What happens when a husband and wife talk

C. NAGANNA writes: Among all the versions of the Ramayana, Muddanna's Ramashvamedha written in the late 19th century commands a place of its own because it introduces us to a literary tradition called the sallapa—a lively, cheerful conversation between the writer and his wife that veers into the actual telling of the tale.

Padyam vadyam/ Gadhyam hrudyam (poetry goes over my head, prose is one for my heart), says Muddanna's wife Manorama, thus prompting the former drill master to telling Valmiki's classic in a contemporary idiom.

Muddanna, born Lakshminarayanappa (1869-1901), thus strikes a different path from others before him, earning high praise from D.V. Gundappa: "Not all can be wealthy (dhanikaru), but with a little effort we can all be rich aesthetes (rasikaru)."

Why do we bring it up here? All India Radio, Bangalore, recently broadcast a recorded interview between Make-Up 'Nani' and his wife, the actress Bhargavi Narayan, in its Bala Belaku programme. It is a close approximation of the sallapa tradition.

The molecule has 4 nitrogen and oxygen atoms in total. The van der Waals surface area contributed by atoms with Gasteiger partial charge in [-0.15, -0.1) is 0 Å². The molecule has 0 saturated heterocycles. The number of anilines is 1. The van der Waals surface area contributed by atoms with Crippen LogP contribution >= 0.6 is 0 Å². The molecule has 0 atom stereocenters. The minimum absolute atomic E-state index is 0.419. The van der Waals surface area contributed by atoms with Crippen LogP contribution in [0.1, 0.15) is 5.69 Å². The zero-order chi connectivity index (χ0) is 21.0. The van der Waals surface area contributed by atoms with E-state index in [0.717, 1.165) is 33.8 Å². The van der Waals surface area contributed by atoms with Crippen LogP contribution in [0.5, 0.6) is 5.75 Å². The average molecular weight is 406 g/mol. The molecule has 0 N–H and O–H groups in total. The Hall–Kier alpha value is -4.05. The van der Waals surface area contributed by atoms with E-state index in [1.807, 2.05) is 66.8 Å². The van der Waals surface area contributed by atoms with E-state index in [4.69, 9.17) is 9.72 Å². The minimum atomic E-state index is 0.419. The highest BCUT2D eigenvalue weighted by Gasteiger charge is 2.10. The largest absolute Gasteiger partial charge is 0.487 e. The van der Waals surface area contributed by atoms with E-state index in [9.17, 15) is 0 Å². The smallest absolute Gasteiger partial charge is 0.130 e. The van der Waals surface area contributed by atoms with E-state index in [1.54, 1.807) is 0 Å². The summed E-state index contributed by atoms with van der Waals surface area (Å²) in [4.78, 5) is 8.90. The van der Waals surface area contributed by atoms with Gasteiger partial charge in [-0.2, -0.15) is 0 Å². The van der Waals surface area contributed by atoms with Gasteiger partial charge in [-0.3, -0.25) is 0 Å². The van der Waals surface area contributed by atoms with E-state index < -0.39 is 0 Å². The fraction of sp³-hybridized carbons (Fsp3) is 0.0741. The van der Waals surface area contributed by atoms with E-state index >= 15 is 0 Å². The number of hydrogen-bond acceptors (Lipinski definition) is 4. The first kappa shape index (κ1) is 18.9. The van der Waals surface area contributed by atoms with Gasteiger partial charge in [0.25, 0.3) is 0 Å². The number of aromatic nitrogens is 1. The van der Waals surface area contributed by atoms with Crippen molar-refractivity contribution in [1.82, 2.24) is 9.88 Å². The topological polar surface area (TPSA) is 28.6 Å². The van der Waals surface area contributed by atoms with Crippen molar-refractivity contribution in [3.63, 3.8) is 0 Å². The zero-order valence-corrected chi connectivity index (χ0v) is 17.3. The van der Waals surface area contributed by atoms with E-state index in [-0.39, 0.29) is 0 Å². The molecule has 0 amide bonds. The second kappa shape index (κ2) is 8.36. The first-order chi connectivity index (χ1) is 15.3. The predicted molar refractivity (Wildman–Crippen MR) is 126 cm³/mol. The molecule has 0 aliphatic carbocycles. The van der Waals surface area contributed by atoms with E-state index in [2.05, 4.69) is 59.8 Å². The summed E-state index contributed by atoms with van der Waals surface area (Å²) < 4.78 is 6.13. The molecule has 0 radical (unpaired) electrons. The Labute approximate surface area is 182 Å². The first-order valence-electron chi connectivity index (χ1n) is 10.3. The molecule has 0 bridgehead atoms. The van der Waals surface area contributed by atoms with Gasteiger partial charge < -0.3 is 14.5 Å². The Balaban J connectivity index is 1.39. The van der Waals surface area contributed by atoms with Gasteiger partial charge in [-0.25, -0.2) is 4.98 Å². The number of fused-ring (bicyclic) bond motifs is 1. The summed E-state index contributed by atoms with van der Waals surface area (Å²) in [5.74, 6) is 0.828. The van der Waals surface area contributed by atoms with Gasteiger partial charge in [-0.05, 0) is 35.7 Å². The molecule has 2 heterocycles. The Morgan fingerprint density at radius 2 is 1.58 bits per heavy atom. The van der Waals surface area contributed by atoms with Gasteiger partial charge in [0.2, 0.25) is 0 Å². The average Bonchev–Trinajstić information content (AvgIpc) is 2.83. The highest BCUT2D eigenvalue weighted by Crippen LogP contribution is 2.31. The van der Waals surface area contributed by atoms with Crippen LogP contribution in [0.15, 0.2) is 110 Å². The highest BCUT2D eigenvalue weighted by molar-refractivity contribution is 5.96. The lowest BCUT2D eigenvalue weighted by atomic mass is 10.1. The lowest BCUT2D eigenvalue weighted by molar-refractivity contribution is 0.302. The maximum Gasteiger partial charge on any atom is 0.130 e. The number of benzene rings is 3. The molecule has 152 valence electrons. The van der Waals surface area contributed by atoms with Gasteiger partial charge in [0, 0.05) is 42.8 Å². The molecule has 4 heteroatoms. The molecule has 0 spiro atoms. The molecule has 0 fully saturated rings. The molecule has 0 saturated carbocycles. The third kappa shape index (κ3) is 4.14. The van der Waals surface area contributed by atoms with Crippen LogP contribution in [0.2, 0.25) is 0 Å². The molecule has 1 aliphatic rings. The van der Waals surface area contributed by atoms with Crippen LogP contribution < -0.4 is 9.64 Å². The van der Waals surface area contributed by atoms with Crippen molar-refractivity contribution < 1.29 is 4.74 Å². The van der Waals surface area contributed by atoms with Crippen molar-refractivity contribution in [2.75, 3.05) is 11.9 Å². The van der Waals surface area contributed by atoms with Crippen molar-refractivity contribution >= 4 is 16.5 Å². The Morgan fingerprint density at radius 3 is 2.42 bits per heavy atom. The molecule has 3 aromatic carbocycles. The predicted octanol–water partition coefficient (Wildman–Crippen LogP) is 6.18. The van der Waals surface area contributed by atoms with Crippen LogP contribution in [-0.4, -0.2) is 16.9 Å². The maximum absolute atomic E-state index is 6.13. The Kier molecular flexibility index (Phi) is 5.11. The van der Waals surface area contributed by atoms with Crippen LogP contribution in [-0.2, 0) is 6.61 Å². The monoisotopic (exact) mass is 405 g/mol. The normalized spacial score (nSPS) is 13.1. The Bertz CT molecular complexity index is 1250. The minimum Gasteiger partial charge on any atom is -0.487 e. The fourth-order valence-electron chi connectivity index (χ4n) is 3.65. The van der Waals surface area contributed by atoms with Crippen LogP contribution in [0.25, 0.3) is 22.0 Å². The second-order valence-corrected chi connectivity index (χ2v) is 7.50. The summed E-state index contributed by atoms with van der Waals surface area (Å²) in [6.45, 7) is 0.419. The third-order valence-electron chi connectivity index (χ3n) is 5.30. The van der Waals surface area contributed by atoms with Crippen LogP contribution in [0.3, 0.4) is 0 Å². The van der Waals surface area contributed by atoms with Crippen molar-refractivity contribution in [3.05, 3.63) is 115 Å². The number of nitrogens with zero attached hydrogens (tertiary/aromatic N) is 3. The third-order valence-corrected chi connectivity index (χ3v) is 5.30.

Nani and Bhargavi Narayan were yoked together not by the flowery arrows of cupid, but the ever-vigilant elders whose match-making acumen proved to be flawless and fruitful.

After nearly five decades of conjugal togetherness, Nani, the senior partner, chose to take a bow from this world, leaving his wife and versatile children behind.


Make-up Nani: Why and how did you choose me as your husband knowing fully well that I was just a make-up man?

Bhargavi Narayan: Theatre brought us together, isn't it? My mind goes back to Vijay College days. Being a girl I had to don the role of a man in a play….

Nani: Yes, yes. I remember very clearly. I myself had done the make-up. I had stuck a moustache. That was the close-up view I had of you. Probably, the first step towards "courtship". What was your feeling towards marriage and all that at that time?

Bhargavi: I was scared of marriage because of the fear that I would lose my independence. I was worried that wedding would mean life-long subservience to a man.

Nani: Now you have a different opinion about marriage?

Bhargavi: Yes (laughs).

Nani: Do you remember that all-important date, 21 January 1958? Initially, I approached 'Upasana' Seetharam to consult him about the appropriateness of our alliance. I discussed the matter with a few others too. They all said, 'Don't tarry, go ahead.'